The new ‘benefit-corporation’, also known as B-Corp, is a company that pursues strategies to benefit society as a whole, rather than focusing solely on profit maximisation. In California, legislation has been introduced to enshrine this concept. To qualify as a B-Corp in California, companies must demonstrate an explicit social or environmental mission, and a legally binding responsibility toward the interests of workers, the community, the environment, and shareholders. B-Corps are required to publish independently verified reports on social and environmental impacts in addition to financial results. Supporters believe that this type of legislation gives companies the freedom to reconsider their goals and provides more legal flexibility in the way they can conduct their business. For more information, see

Improving environmental performance in your Chinese supply chainND

Plambeck, Lee and Yatsko, MIT Sloan Management Review, 21 December 2011

Most analysts expect that multinational brands’ supply chains will face increasing scrutiny in the coming years. As nongovernmental organizations heighten their monitoring and the Chinese government enforces new laws to increase transparency and accountability, multinational corporations can expect growing pressure to run a clean supply chain. The five key factors identified for improving environmental performance of Chinese supply chains are: providing incentives for identifying, disclosing and addressing problems; collaborating with nongovernmental groups to facilitate monitoring and help Tier 1 and sub-tier suppliers self-identify problems; making use of improving Chinese government data to augment internal supply chain transparency efforts; working with multibrand forums to standardise Chinese supplier audit data at Tier 1 and subtiers; and encouraging environmental transparency as an efficiency tool. For more information see

Sustainability nears a tipping pointND

David Kiron, Nina Kruschwitz, Knut Haanaes and Ingrid von Streng Velken, MIT Sloan Management Review, 15 December 2011

A global research study has found that more employees than ever before state their companies are putting sustainability on their management agendas. Yet, companies are also finding it difficult to define sustainability in a way that is relevant to their business. With the emergence of social media, companies are increasingly accountable for their green footprint and some are beginning to profit from their sustainability approaches. Companies found to have organisational support, operations, collaboration and willingness to change the organisational business model, are those with greater success than others in embedding sustainability in business practices and profiting as a result. For more information, see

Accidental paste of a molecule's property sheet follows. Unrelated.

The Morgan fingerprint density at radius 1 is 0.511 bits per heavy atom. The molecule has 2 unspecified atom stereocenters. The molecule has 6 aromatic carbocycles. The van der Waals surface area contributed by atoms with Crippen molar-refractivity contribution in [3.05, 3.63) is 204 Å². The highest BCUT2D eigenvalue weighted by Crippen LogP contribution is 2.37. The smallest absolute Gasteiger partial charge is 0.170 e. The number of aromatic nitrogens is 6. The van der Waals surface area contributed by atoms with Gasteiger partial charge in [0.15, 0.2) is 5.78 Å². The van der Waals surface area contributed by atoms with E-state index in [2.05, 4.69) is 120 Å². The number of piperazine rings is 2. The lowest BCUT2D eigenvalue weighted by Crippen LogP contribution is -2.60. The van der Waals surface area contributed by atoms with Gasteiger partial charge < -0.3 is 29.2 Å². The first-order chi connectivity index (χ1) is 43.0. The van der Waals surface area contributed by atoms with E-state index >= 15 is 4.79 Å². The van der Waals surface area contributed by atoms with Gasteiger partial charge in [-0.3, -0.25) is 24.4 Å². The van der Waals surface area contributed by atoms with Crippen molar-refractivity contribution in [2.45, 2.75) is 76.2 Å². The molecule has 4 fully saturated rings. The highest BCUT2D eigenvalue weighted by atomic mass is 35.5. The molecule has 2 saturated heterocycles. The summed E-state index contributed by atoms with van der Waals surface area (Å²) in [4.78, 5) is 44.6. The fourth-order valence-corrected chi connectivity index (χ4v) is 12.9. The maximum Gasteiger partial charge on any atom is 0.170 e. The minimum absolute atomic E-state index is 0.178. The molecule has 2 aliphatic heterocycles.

Get ready for China's innovation juggernautND

John Quelch, Harvard Business Review, 30 November 2011

China’s capacity to innovate should not be underestimated by western observers of the global innovation map. While much of China’s growth in recent decades has relied on imitating rather than innovating, this is set to change with the Chinese government’s latest five-year plan emphasising the need for long-term investment in research and development. Moreover, China’s competitive domestic market, increasingly high-quality higher-education system, well-trained scientists in the overseas diaspora and increasing funding made available for Chinese R&D centres by overseas multinationals, all indicate a highly innovative China may be just around the corner. For more see

India opens doors to supermarket giantsND

James Fontanella-Khan, Financial Times, 24 November 2011

For the first time, India has opened its $450bn retail sector to foreign supermarkets, with the Indian government allowing foreign companies to invest up to fifty one per cent in multi-brand retailers. This is considered the most radical pro-liberalisation reform passed in a number of years. Analysts argue that the increase in the cap of foreign direct investment into retailers will assist with curbing India’s high inflation over the past year, however, concerns remain that food prices will remain high due to anticipated mark ups at farm gate prices. For more information, see

Who’s your brand’s Editor-in-Chief?ND

David C. Edelman, Harvard Business Review, 23 November 2011

The publication of continuous, customised and interactive content has become an essential tool to reach customers. The four most popular publishing approaches currently being utilised include the creation of content based on broad customer interest to appeal to a wide audience, the creation of content that makes consumers aware of an aspiration they had not previously considered, engaging with customers via social media’s now ubiquitous contest of ideas, and tailoring content to the individual. This final approach is rising in importance as information analytics demystify consumers and move each customer along the decision journey from evaluating to bonding with a product. For more see

Five ways to make your brand culturally relevantND

Paul Jankowski, Forbes, 17 November 2011

Brands cannot solely rely on data alone to understand consumers. Cultural relevancy is crucial for brands to prosper for the long-term. Cultural roots, core values and traditions must be understood. Companies must define and understand their cultural audience, engage a cultural specialist, immerse employee within the environments in which brands are marketed — not only guided by insights — and acknowledge core values and languages spoken. For more information see